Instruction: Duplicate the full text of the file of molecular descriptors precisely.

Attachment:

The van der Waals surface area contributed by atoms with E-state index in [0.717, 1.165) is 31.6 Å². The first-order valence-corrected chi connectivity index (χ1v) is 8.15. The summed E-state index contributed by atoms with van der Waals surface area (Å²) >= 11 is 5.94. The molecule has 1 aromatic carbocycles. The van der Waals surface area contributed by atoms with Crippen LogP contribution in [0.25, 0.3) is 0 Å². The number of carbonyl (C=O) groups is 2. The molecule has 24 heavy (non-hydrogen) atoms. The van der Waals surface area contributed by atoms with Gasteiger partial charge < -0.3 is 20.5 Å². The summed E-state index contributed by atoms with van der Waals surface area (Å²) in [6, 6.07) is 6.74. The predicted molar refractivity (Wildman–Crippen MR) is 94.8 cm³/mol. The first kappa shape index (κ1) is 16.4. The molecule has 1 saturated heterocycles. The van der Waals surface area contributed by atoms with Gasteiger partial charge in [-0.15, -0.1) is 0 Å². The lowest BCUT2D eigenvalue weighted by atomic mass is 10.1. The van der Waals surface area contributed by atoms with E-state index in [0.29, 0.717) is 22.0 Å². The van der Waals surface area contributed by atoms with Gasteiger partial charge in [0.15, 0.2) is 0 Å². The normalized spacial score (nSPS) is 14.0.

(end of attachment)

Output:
The van der Waals surface area contributed by atoms with E-state index in [0.717, 1.165) is 31.6 Å². The first-order valence-corrected chi connectivity index (χ1v) is 8.15. The summed E-state index contributed by atoms with van der Waals surface area (Å²) >= 11 is 5.94. The molecule has 1 aromatic carbocycles. The van der Waals surface area contributed by atoms with Crippen LogP contribution in [0.25, 0.3) is 0 Å². The number of carbonyl (C=O) groups is 2. The molecule has 24 heavy (non-hydrogen) atoms. The van der Waals surface area contributed by atoms with Gasteiger partial charge < -0.3 is 20.5 Å². The summed E-state index contributed by atoms with van der Waals surface area (Å²) in [6, 6.07) is 6.74. The predicted molar refractivity (Wildman–Crippen MR) is 94.8 cm³/mol. The first kappa shape index (κ1) is 16.4. The molecule has 1 saturated heterocycles. The van der Waals surface area contributed by atoms with Gasteiger partial charge in [-0.15, -0.1) is 0 Å². The lowest BCUT2D eigenvalue weighted by atomic mass is 10.1. The van der Waals surface area contributed by atoms with E-state index in [0.29, 0.717) is 22.0 Å². The van der Waals surface area contributed by atoms with Gasteiger partial charge in [0.15, 0.2) is 0 Å². The normalized spacial score (nSPS) is 14.0.